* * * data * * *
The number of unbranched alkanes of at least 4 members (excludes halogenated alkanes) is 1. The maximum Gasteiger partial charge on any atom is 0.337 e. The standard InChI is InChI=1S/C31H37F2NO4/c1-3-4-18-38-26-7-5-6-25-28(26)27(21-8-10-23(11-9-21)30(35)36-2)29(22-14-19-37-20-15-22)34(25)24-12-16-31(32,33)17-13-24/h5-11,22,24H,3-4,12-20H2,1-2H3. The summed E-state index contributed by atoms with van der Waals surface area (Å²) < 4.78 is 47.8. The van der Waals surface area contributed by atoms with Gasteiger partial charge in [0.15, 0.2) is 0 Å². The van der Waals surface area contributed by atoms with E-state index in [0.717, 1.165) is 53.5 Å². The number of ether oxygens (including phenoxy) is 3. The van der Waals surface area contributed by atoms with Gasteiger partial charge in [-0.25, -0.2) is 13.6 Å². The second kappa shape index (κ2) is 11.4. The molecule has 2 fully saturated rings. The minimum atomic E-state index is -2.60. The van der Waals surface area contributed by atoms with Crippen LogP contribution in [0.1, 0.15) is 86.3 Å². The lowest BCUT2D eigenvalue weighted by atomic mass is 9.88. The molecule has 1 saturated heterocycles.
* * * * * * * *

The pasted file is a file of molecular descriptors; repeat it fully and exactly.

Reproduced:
The number of unbranched alkanes of at least 4 members (excludes halogenated alkanes) is 1. The maximum Gasteiger partial charge on any atom is 0.337 e. The standard InChI is InChI=1S/C31H37F2NO4/c1-3-4-18-38-26-7-5-6-25-28(26)27(21-8-10-23(11-9-21)30(35)36-2)29(22-14-19-37-20-15-22)34(25)24-12-16-31(32,33)17-13-24/h5-11,22,24H,3-4,12-20H2,1-2H3. The summed E-state index contributed by atoms with van der Waals surface area (Å²) < 4.78 is 47.8. The van der Waals surface area contributed by atoms with Gasteiger partial charge in [0.15, 0.2) is 0 Å². The van der Waals surface area contributed by atoms with E-state index in [0.717, 1.165) is 53.5 Å². The number of ether oxygens (including phenoxy) is 3. The van der Waals surface area contributed by atoms with Gasteiger partial charge in [-0.25, -0.2) is 13.6 Å². The second kappa shape index (κ2) is 11.4. The molecule has 2 fully saturated rings. The minimum atomic E-state index is -2.60. The van der Waals surface area contributed by atoms with Crippen LogP contribution in [0.1, 0.15) is 86.3 Å². The lowest BCUT2D eigenvalue weighted by atomic mass is 9.88. The molecule has 1 saturated heterocycles.